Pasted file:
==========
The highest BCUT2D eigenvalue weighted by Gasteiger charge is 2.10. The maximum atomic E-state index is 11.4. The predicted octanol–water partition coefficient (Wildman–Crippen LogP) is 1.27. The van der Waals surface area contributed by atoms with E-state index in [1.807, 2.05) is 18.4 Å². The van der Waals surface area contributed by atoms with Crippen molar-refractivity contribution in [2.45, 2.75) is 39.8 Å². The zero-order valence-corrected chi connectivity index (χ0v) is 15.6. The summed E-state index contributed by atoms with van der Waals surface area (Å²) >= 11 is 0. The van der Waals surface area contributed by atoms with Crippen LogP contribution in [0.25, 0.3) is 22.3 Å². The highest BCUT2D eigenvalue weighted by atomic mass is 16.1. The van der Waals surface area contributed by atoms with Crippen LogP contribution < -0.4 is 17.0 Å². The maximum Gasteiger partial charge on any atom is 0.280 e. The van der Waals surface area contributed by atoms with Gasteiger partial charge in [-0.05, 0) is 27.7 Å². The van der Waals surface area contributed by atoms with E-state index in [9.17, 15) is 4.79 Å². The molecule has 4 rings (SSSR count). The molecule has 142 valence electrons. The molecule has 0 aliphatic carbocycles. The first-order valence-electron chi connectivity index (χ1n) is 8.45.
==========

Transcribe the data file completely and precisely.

The highest BCUT2D eigenvalue weighted by Gasteiger charge is 2.10. The maximum atomic E-state index is 11.4. The predicted octanol–water partition coefficient (Wildman–Crippen LogP) is 1.27. The van der Waals surface area contributed by atoms with E-state index in [1.807, 2.05) is 18.4 Å². The van der Waals surface area contributed by atoms with Crippen molar-refractivity contribution in [2.45, 2.75) is 39.8 Å². The zero-order valence-corrected chi connectivity index (χ0v) is 15.6. The summed E-state index contributed by atoms with van der Waals surface area (Å²) >= 11 is 0. The van der Waals surface area contributed by atoms with Crippen LogP contribution in [0.25, 0.3) is 22.3 Å². The highest BCUT2D eigenvalue weighted by atomic mass is 16.1. The van der Waals surface area contributed by atoms with Crippen LogP contribution < -0.4 is 17.0 Å². The maximum Gasteiger partial charge on any atom is 0.280 e. The van der Waals surface area contributed by atoms with Gasteiger partial charge in [-0.05, 0) is 27.7 Å². The van der Waals surface area contributed by atoms with E-state index in [9.17, 15) is 4.79 Å². The molecule has 4 rings (SSSR count). The molecule has 142 valence electrons. The molecule has 0 aliphatic carbocycles. The first-order valence-electron chi connectivity index (χ1n) is 8.45.